Wednesday, October 08, 2008

Blue Thoughts

We do eat with our eyes, which is partly why cooks like to play with food colours. What our eyes perceive as delicious is however, to some extent (or maybe full extent) pre-determined by ancestral and personal historic ‘knowledge’. Blue food, for example (a few M&M’s aside), is not relished. This is presumably because there is no truly blue food in nature. Blueberries are really purplish-black, and the veins in blue cheese are greenish, and from a colour point of view only serve to as a counterpoint to the creamy white background.

When blue food colouring is used, it generally performs the same visual function as these veins (think of the blue M&M’s). Occasionally it is used deliberately to be outrageous – such as in the luminescent blue ‘slushy’ drinks which stain the teeth of ghoulish pre-adolescents, who drink them because their parents hate them (the drinks, that is.) In the olden days, cooks used to use two very natural blue colourings: turnsole (Crozophora tinctoria) and lapis lazuli (a brilliant blue rock, finely ground and used also in paint). Today we have E133 abd E132, which may or may not be better than whatever chemical it is in turnsole that produces blue.

The movie director Alfred Hitchcock, who supplied the quotation yesterday was famous for his horror movies, and in real life apparently had a practical-joking sense of humor. He once famously held a ‘blue dinner party’, at which all of the food was dyed blue, just to see what effect it had on his guests. I have tried for years to find an authentic and detailed description of the event, but although I am certain it did happen, the details have escaped me. The menu is variously said to have included soup, trout, chicken, venison, fish, peaches, and ice-cream, with ‘even the bread and water dyed blue.’ It is said that the guests were repelled by the food and could not eat much of it, even though the flavour was not affected. It is also often quoted that Hitchcock did not like blue skies in film. I have no idea if this is true, but bright blue skies in horror films perhaps do not create the right mood.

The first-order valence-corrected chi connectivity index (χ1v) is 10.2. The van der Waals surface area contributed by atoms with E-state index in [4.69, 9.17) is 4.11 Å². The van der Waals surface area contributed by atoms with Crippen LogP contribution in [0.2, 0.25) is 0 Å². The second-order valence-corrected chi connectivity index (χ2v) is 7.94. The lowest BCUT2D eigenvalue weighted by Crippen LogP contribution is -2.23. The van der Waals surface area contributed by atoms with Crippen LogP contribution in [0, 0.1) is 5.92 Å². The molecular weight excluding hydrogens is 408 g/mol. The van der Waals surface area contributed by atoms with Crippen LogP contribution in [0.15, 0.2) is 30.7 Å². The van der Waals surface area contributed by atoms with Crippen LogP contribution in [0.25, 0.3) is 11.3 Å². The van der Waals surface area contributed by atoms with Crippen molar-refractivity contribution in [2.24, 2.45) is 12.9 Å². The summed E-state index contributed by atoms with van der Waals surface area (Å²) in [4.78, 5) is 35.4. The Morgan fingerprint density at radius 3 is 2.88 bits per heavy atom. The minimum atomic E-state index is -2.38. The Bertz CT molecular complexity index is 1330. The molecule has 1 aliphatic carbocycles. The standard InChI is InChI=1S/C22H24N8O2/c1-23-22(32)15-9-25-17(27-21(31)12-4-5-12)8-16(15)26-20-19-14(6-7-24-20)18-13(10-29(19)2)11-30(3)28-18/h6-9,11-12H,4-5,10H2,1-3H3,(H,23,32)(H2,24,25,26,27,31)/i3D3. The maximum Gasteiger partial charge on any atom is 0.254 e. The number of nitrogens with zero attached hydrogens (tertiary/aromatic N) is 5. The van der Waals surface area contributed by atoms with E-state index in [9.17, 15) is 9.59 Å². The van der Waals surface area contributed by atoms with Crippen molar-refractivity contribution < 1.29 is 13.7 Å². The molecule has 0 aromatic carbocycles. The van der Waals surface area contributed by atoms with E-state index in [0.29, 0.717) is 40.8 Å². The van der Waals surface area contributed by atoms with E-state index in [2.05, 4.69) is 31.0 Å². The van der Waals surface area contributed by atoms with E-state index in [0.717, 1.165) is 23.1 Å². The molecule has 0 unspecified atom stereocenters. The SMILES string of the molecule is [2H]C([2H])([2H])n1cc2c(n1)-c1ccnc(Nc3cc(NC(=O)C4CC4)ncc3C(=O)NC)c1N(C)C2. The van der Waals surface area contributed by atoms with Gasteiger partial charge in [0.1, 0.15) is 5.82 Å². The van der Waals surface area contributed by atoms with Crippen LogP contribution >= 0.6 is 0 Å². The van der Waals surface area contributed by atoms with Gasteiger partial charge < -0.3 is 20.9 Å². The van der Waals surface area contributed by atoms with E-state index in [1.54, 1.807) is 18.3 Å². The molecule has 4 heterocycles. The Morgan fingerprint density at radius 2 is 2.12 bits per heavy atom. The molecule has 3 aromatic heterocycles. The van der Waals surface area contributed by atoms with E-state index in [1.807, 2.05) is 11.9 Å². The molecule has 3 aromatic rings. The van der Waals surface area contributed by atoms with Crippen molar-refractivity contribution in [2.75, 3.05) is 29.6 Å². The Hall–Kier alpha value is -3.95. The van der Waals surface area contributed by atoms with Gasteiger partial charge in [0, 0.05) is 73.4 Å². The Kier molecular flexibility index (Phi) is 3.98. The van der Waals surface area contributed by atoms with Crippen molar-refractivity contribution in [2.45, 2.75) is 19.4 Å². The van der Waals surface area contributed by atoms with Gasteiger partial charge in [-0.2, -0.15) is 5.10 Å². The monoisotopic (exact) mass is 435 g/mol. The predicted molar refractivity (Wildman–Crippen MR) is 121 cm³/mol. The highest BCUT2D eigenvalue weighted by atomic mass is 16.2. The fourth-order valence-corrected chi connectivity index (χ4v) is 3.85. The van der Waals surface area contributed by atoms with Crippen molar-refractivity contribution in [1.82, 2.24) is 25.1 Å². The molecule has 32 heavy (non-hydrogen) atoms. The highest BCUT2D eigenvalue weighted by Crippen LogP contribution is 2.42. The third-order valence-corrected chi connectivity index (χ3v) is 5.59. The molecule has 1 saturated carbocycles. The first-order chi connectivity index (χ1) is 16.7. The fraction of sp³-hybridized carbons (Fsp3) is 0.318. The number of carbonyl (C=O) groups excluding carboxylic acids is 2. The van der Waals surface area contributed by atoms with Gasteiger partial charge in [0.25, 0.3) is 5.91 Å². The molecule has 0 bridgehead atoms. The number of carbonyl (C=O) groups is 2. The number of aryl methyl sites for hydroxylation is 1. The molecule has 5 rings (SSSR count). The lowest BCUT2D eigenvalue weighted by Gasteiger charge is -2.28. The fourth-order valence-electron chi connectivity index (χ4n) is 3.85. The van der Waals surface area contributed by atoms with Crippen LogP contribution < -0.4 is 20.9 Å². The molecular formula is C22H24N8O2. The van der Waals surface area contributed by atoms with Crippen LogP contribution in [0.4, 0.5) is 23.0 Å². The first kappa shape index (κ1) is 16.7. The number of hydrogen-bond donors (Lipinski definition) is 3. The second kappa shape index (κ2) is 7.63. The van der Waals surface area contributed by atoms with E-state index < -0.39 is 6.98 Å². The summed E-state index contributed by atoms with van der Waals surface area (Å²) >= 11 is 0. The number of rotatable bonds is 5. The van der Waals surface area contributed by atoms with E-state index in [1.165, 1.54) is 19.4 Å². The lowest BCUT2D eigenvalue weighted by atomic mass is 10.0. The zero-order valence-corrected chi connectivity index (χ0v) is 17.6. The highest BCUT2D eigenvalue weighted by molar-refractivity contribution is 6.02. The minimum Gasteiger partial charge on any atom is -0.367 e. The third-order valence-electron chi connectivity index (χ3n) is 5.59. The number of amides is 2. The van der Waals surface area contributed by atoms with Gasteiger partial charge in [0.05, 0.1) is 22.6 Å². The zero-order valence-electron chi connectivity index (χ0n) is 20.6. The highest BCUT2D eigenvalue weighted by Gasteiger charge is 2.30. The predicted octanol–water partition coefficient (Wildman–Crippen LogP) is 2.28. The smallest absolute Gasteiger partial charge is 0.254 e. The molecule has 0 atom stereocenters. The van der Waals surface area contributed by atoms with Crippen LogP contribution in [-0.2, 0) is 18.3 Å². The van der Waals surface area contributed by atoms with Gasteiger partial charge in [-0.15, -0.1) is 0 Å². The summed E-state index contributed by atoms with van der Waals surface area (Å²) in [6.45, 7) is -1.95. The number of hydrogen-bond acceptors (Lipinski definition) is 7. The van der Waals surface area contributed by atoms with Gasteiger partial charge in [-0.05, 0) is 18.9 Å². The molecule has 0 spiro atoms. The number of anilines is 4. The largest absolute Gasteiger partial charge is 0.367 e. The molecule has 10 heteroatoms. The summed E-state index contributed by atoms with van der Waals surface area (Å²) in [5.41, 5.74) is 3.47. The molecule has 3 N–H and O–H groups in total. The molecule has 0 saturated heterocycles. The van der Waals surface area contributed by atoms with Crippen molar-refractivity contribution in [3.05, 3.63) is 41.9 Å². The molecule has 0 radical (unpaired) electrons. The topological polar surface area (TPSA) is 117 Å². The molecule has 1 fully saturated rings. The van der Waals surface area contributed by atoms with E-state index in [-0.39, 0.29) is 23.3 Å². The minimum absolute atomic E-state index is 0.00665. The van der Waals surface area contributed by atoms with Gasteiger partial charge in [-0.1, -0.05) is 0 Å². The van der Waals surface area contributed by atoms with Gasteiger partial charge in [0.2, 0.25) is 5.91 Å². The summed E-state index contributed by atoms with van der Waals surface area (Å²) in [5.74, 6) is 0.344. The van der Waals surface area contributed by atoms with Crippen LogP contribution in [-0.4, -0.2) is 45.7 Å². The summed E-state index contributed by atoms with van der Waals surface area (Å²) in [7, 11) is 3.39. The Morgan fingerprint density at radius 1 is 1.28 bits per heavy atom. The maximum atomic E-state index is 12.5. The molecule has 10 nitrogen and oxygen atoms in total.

Blueberries, as I have said, are purplish-black, really. Here is one way to make them even blacker. I am sure they would not taste like blueberries after a few weeks of this treatment however, so what is the point?

Pickled Blueberries.
Nearly fill a jar with ripe berries, and fill up with good molasses. Cover, and set away. In a few weeks they will be ready to use.
Miss Parloa’s New Cook Book. 1880

[Miss Parloa also gives us a Black Pudding (dessert not sausage-style) made from blueberries.]

Quotation for the Day …

I've often thought tomatoes are
Much better red than blue.
A blue tomato is a food
I'd certainly eschew.

William Cole, from A Song of Thanks.


srhcb said...

From a friend's garden I have some blue potatos. They are a bit unsettling?

If I get up the nerve I may make some blue gnocchi!

The Old Foodie said...

I love potatoes in any shape or form ... except perhaps blue ones. I could eat them, I just dont think I would relish them.

Anonymous said...

Of the pickled blueberries, one might indeed ask, "Use them for what?"